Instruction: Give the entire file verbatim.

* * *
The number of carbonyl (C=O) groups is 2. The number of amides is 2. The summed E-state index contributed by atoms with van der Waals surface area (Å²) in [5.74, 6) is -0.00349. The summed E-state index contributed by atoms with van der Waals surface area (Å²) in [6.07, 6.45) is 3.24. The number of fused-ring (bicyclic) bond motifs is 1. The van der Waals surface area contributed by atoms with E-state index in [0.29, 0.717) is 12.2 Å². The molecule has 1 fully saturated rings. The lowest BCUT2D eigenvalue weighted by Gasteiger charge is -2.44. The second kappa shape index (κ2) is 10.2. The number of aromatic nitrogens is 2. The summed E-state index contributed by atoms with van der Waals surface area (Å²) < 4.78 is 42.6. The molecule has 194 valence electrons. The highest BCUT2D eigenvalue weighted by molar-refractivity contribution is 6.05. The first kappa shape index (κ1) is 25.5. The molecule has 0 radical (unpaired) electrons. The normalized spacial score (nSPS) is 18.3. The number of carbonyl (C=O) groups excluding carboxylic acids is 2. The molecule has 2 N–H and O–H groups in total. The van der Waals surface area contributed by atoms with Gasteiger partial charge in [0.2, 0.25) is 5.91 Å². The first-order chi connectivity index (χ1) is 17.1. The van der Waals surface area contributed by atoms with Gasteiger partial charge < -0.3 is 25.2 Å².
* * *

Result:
The number of carbonyl (C=O) groups is 2. The number of amides is 2. The summed E-state index contributed by atoms with van der Waals surface area (Å²) in [5.74, 6) is -0.00349. The summed E-state index contributed by atoms with van der Waals surface area (Å²) in [6.07, 6.45) is 3.24. The number of fused-ring (bicyclic) bond motifs is 1. The van der Waals surface area contributed by atoms with E-state index in [0.29, 0.717) is 12.2 Å². The molecule has 1 fully saturated rings. The lowest BCUT2D eigenvalue weighted by Gasteiger charge is -2.44. The second kappa shape index (κ2) is 10.2. The number of aromatic nitrogens is 2. The summed E-state index contributed by atoms with van der Waals surface area (Å²) < 4.78 is 42.6. The molecule has 194 valence electrons. The highest BCUT2D eigenvalue weighted by molar-refractivity contribution is 6.05. The first kappa shape index (κ1) is 25.5. The molecule has 0 radical (unpaired) electrons. The normalized spacial score (nSPS) is 18.3. The number of carbonyl (C=O) groups excluding carboxylic acids is 2. The molecule has 2 N–H and O–H groups in total. The van der Waals surface area contributed by atoms with Gasteiger partial charge in [0.2, 0.25) is 5.91 Å². The first-order chi connectivity index (χ1) is 17.1. The van der Waals surface area contributed by atoms with Gasteiger partial charge < -0.3 is 25.2 Å².